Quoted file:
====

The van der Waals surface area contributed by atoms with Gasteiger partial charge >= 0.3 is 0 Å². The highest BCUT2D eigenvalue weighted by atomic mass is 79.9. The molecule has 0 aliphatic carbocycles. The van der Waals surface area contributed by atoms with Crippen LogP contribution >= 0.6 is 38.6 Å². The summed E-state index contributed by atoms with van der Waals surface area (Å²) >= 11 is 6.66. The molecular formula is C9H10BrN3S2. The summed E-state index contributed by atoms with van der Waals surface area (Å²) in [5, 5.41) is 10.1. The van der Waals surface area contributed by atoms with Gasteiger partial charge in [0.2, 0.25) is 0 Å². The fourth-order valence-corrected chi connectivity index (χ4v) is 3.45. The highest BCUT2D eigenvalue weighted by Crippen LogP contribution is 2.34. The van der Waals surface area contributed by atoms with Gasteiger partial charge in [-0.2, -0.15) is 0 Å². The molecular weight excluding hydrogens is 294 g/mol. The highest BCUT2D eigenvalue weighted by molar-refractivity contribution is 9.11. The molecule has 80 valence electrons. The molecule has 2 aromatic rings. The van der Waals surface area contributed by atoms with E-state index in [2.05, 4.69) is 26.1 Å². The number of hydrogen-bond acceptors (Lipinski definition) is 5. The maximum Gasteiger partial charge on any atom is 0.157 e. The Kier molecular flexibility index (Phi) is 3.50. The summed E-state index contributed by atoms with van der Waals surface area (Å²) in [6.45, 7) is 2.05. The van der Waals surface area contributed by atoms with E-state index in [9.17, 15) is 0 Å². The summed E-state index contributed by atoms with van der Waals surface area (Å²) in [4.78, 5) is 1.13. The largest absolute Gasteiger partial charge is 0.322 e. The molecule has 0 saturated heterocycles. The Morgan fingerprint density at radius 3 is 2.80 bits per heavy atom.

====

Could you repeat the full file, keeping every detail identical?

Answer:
The van der Waals surface area contributed by atoms with Gasteiger partial charge >= 0.3 is 0 Å². The highest BCUT2D eigenvalue weighted by atomic mass is 79.9. The molecule has 0 aliphatic carbocycles. The van der Waals surface area contributed by atoms with Crippen LogP contribution >= 0.6 is 38.6 Å². The summed E-state index contributed by atoms with van der Waals surface area (Å²) >= 11 is 6.66. The molecular formula is C9H10BrN3S2. The summed E-state index contributed by atoms with van der Waals surface area (Å²) in [5, 5.41) is 10.1. The van der Waals surface area contributed by atoms with Gasteiger partial charge in [0.2, 0.25) is 0 Å². The fourth-order valence-corrected chi connectivity index (χ4v) is 3.45. The highest BCUT2D eigenvalue weighted by Crippen LogP contribution is 2.34. The van der Waals surface area contributed by atoms with Gasteiger partial charge in [-0.2, -0.15) is 0 Å². The molecular weight excluding hydrogens is 294 g/mol. The highest BCUT2D eigenvalue weighted by molar-refractivity contribution is 9.11. The molecule has 80 valence electrons. The molecule has 2 aromatic rings. The van der Waals surface area contributed by atoms with E-state index in [2.05, 4.69) is 26.1 Å². The number of hydrogen-bond acceptors (Lipinski definition) is 5. The maximum Gasteiger partial charge on any atom is 0.157 e. The Kier molecular flexibility index (Phi) is 3.50. The summed E-state index contributed by atoms with van der Waals surface area (Å²) in [6.45, 7) is 2.05. The van der Waals surface area contributed by atoms with E-state index in [9.17, 15) is 0 Å². The summed E-state index contributed by atoms with van der Waals surface area (Å²) in [4.78, 5) is 1.13. The largest absolute Gasteiger partial charge is 0.322 e. The molecule has 0 saturated heterocycles. The Morgan fingerprint density at radius 3 is 2.80 bits per heavy atom.